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Police response to IPCA report on 'out of control' parties

Police response to IPCA report on 'out of control' gatherings


Thursday, 28 August 2014 - 10:18am


Police accept today's Independent Police Conduct Authority report recommendations regarding the handling of 'out of control' parties and has already improved its policies and practices for managing these complex and sometimes violent situations.

Acting Assistant Commissioner Operations, Sam Hoyle, says the report acknowledges the ongoing work done by Police with the Authority since late 2013 to develop clearer advice for staff when managing such events.

"Following that work, Police has implemented a new policy for managing out of control gatherings, which includes clearer guidelines for staff on the scope of the powers available to them regarding parties on private property.

"Another important aspect of the new policy is the focus it places on prevention, which includes initiatives such as engaging with party organisers beforehand to ensure they run a safe, enjoyable and lawful event, whilst also ensuring the safety of party-goers, the public and our staff.

"Equally, the report highlights that Police regularly face physical and verbal abuse by large numbers of often intoxicated people when attempting to manage out of control gatherings. This reinforces the important responsibility that party organisers, attendees, parents and peers must also share in ensuring the behaviour during these events is safe and appropriate."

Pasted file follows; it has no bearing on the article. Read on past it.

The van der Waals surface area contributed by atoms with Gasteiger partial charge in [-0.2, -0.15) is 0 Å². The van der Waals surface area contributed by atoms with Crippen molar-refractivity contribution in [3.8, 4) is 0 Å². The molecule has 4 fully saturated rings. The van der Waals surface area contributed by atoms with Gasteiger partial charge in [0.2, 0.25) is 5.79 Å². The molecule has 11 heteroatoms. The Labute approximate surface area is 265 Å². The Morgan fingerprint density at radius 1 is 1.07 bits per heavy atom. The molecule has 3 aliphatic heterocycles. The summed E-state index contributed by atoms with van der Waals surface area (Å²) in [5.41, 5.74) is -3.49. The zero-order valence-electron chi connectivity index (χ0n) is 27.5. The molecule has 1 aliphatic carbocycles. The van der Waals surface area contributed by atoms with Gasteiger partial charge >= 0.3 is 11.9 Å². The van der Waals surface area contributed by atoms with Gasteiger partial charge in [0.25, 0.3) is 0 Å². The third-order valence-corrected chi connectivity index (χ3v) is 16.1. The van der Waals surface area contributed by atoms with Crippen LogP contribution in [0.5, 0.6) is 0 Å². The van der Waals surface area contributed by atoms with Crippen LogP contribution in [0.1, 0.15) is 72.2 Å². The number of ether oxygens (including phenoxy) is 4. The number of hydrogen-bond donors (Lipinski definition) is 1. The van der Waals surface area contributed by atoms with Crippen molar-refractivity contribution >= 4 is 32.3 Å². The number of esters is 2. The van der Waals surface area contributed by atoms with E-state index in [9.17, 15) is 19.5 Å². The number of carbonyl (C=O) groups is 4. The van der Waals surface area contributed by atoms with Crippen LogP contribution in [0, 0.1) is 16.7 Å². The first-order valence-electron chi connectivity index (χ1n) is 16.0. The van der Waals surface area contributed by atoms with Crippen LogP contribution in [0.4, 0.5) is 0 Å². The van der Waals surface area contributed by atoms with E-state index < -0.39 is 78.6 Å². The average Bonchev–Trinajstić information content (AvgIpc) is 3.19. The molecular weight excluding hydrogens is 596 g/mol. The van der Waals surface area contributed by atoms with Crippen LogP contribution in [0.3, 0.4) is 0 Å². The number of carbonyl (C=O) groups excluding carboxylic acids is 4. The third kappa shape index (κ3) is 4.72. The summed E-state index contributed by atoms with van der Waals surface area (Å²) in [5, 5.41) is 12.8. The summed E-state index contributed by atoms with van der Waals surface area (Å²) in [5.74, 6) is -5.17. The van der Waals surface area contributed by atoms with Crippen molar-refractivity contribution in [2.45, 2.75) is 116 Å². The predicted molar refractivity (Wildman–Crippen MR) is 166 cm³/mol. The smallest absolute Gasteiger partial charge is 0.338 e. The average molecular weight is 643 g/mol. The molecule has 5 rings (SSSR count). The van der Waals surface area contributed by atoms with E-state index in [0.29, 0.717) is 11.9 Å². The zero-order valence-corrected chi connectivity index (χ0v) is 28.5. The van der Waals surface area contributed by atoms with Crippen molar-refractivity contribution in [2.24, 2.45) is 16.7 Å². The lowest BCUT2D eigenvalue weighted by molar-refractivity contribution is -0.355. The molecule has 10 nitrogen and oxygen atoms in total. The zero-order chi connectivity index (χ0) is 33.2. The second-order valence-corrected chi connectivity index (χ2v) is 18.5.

Mr Hoyle says Police accepts the Authority's recommendations regarding improved monitoring of social media to engage with party organisers, and continued development of training relating to public order policing.

"The report has also been helpful in clarifying the legal parameters for our staff when entering private property in response to out of control parties, as these situations can be dynamic and complex. Police attendance at these parties is usually in response to calls from concerned property owners, neighbours, party-goers or others who are alarmed about what is happening and who reasonably expect us to take appropriate action.

"Adding to this complexity is that these events are often highly fluid and typically involve large numbers of intoxicated people, some of whom are physically and verbally abusive to our staff, where it is common for bottles to be thrown and fights to break out. This means Police often face a difficult balance in trying to keep party-goers, the public and themselves safe, whilst upholding the law."

Mr Hoyle says Police attend more than 6,500 noise complaints each year, most of which relate to parties. The vast majority are managed professionally and without incident.

ENDS

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